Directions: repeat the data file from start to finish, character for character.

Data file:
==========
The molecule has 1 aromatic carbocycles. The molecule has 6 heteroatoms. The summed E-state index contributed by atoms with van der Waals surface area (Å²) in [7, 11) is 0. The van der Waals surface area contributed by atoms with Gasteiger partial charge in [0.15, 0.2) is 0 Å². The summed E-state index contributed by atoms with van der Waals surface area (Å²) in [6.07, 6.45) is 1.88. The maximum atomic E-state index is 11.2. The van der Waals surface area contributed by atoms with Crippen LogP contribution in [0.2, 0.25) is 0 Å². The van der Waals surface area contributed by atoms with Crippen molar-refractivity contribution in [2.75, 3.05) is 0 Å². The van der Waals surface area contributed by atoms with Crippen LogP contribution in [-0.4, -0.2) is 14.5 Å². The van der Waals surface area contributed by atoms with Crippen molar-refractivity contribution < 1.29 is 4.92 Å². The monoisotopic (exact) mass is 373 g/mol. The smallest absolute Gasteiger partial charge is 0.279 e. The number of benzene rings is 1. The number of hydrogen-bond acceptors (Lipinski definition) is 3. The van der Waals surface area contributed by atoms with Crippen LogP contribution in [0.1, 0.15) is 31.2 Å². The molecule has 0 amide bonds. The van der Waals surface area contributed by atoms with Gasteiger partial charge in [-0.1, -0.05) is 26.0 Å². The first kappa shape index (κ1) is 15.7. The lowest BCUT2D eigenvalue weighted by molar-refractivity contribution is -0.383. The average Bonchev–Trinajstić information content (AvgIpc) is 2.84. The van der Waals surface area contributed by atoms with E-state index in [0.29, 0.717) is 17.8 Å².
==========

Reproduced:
The molecule has 1 aromatic carbocycles. The molecule has 6 heteroatoms. The summed E-state index contributed by atoms with van der Waals surface area (Å²) in [7, 11) is 0. The van der Waals surface area contributed by atoms with Gasteiger partial charge in [0.15, 0.2) is 0 Å². The summed E-state index contributed by atoms with van der Waals surface area (Å²) in [6.07, 6.45) is 1.88. The maximum atomic E-state index is 11.2. The van der Waals surface area contributed by atoms with Crippen LogP contribution in [0.2, 0.25) is 0 Å². The van der Waals surface area contributed by atoms with Crippen molar-refractivity contribution in [2.75, 3.05) is 0 Å². The van der Waals surface area contributed by atoms with Crippen LogP contribution in [-0.4, -0.2) is 14.5 Å². The van der Waals surface area contributed by atoms with Crippen molar-refractivity contribution < 1.29 is 4.92 Å². The monoisotopic (exact) mass is 373 g/mol. The smallest absolute Gasteiger partial charge is 0.279 e. The number of benzene rings is 1. The number of hydrogen-bond acceptors (Lipinski definition) is 3. The van der Waals surface area contributed by atoms with Crippen LogP contribution in [0.1, 0.15) is 31.2 Å². The molecule has 0 amide bonds. The van der Waals surface area contributed by atoms with Gasteiger partial charge in [-0.1, -0.05) is 26.0 Å². The first kappa shape index (κ1) is 15.7. The lowest BCUT2D eigenvalue weighted by molar-refractivity contribution is -0.383. The average Bonchev–Trinajstić information content (AvgIpc) is 2.84. The van der Waals surface area contributed by atoms with E-state index in [0.29, 0.717) is 17.8 Å².